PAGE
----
An­gel over­sees de­tails as mi­nor as the price of fix­ing a strait­jacket used on­stage, h i tt i n g t h e r o o f when he learns it will cost $250 to fix, twice the price of a new one

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re­mains a part­ner on Live! “But if any­one can pull it off, it’s Criss.”

There’s no ques­tion­ing An­gel’s de­sire to suc­ceed. In 1998, as a 30-year-old, he per­formed a 12-minute rou­tine from morn­ing to night, 50 times a day, at a Hal­loween con­ven­tion in New York’s Madi­son Square Gar­den. In 2001 his mother, Dim­i­tra, took out a $360,000 mort­gage on her house to help him mount an off-broad­way show, the orig­i­nal Mind­f­reak. After a 14-month, 600-per­for­mance run, An­gel says he re­paid the mort­gage and banked more than $1 mil­lion.

In 2003 he moved to Ve­gas to fo­cus on TV. After land­ing spe­cials on sev­eral net­works, he in­tro­duced a se­ries on A&E in 2005, also called Mind­f­reak. It in­cor­po­rated solemn, psy­che­delic scenes of An­gel wan­der­ing in the Ne­vada desert like a pey­ote shaman with six-pack abs. Many of the ac­tual tricks, though, took place on Ve­gas side­walks, where the star ap­peared to lev­i­tate and van­ish. The show took off.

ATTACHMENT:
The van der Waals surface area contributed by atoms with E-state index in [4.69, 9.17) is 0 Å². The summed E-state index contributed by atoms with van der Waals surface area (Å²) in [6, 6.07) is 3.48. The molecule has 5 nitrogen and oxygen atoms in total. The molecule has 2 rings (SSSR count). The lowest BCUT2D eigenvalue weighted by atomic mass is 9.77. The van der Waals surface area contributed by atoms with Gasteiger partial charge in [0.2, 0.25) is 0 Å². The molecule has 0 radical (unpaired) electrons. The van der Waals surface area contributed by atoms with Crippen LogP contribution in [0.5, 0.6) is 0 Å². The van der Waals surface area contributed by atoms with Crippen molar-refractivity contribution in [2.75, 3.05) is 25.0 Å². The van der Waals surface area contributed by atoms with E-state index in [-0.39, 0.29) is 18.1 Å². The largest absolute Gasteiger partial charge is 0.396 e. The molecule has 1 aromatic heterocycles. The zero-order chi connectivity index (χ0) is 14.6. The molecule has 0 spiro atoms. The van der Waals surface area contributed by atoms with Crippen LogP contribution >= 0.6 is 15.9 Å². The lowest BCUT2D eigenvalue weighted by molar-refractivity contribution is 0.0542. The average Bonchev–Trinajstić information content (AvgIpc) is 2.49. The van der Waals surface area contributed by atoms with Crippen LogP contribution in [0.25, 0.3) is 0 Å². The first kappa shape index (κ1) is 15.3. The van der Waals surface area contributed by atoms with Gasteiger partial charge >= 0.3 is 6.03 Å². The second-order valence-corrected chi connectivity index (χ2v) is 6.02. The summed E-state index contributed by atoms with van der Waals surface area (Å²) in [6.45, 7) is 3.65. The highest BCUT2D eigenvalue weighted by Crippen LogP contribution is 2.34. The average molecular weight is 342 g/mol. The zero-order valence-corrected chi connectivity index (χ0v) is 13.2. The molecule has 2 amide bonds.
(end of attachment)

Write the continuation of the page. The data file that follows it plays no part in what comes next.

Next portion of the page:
“Criss came in with ideas [to which] we’d say, ‘No f---ing way you can do that on TV,’ and then he’d do it,” says Elaine Frontain Bryant, a se­nior A&E ex­ec­u­tive. She points to a trick called In Two: An­gel ap­peared to pull a young woman apart at the waist on a park bench, as ob­servers screamed in dis­may. “It was so vis­ceral, amaz­ing, no box or cloak,” she says. Other times he seemed to walk on wa­ter—a Youtube ver­sion of this has got­ten 52 mil­lion views—and made an ele­phant seem to dis­ap­pear.

But An­gel’s as­cent stalled with Be­lieve. “I got my ass handed to me,” he says of the bad re­views. At the end of one per­for­mance in 2009, he hurled ob­scen­i­ties at blog­ger Perez Hil­ton, who was in at­ten­dance. Word had reached An­gel back­stage that Hil­ton was telling his fol­low­ers that he’d “rather be get­ting a root canal”—not a unique re­ac­tion. Be­lieve re­ceived an over­haul. “We changed the bal­ance to make it much more about Criss and his il­lu­sions and less about Cirque char­ac­ters,” Nadal says. Re­views turned pos­i­tive in 2010 and re­mained that way through this year. (The show wrapped in mid-april.)

In 2013, An­gel re­turned to TV for a se­ries of hour­long shows on Spike guest-star­ring the likes of rap­per-ac­tors Lu­dacris and Ice T, pro­fes­sional wrestler Randy Cou­ture, and former NBA star Shaquille O’neal. More than 100 episodes of An­gel’s pro­gram­ming have been li­censed for air­ing over­seas. Beyond Las Ve­gas, he pro­duces and di­rects The Su­per­nat­u­ral­ists, a trav­el­ing re­vue he opened last sum­mer that show­cases nine lesser-known

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